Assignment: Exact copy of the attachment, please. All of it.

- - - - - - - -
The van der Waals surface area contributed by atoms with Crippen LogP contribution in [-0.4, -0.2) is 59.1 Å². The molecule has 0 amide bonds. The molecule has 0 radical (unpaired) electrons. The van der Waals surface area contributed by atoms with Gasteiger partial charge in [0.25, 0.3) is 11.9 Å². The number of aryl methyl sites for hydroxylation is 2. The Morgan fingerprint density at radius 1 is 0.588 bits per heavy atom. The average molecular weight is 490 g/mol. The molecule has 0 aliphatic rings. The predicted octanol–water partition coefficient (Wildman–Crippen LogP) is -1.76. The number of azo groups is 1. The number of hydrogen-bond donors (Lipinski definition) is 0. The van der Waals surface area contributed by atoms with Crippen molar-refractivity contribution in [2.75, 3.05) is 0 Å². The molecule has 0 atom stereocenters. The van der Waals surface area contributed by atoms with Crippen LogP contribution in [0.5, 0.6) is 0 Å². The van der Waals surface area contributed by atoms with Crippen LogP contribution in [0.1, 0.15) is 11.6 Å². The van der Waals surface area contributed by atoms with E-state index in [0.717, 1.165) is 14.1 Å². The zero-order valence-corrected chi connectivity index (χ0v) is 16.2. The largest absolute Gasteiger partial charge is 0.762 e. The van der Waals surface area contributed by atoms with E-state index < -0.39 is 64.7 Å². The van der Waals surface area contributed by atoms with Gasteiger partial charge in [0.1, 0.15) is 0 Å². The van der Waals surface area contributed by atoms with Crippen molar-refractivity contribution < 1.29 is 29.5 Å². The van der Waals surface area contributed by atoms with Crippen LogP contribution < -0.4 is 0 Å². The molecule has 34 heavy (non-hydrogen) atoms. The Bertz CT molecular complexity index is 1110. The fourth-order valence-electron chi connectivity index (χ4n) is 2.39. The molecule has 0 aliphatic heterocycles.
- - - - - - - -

The van der Waals surface area contributed by atoms with Crippen LogP contribution in [-0.4, -0.2) is 59.1 Å². The molecule has 0 amide bonds. The molecule has 0 radical (unpaired) electrons. The van der Waals surface area contributed by atoms with Gasteiger partial charge in [0.25, 0.3) is 11.9 Å². The number of aryl methyl sites for hydroxylation is 2. The Morgan fingerprint density at radius 1 is 0.588 bits per heavy atom. The average molecular weight is 490 g/mol. The molecule has 0 aliphatic rings. The predicted octanol–water partition coefficient (Wildman–Crippen LogP) is -1.76. The number of azo groups is 1. The number of hydrogen-bond donors (Lipinski definition) is 0. The van der Waals surface area contributed by atoms with Crippen molar-refractivity contribution in [2.75, 3.05) is 0 Å². The molecule has 0 atom stereocenters. The van der Waals surface area contributed by atoms with Crippen LogP contribution in [0.5, 0.6) is 0 Å². The van der Waals surface area contributed by atoms with Crippen LogP contribution in [0.1, 0.15) is 11.6 Å². The van der Waals surface area contributed by atoms with E-state index in [0.717, 1.165) is 14.1 Å². The zero-order valence-corrected chi connectivity index (χ0v) is 16.2. The largest absolute Gasteiger partial charge is 0.762 e. The van der Waals surface area contributed by atoms with E-state index < -0.39 is 64.7 Å². The van der Waals surface area contributed by atoms with Gasteiger partial charge in [0.1, 0.15) is 0 Å². The van der Waals surface area contributed by atoms with Crippen molar-refractivity contribution < 1.29 is 29.5 Å². The van der Waals surface area contributed by atoms with Crippen LogP contribution < -0.4 is 0 Å². The molecule has 34 heavy (non-hydrogen) atoms. The Bertz CT molecular complexity index is 1110. The fourth-order valence-electron chi connectivity index (χ4n) is 2.39. The molecule has 0 aliphatic heterocycles.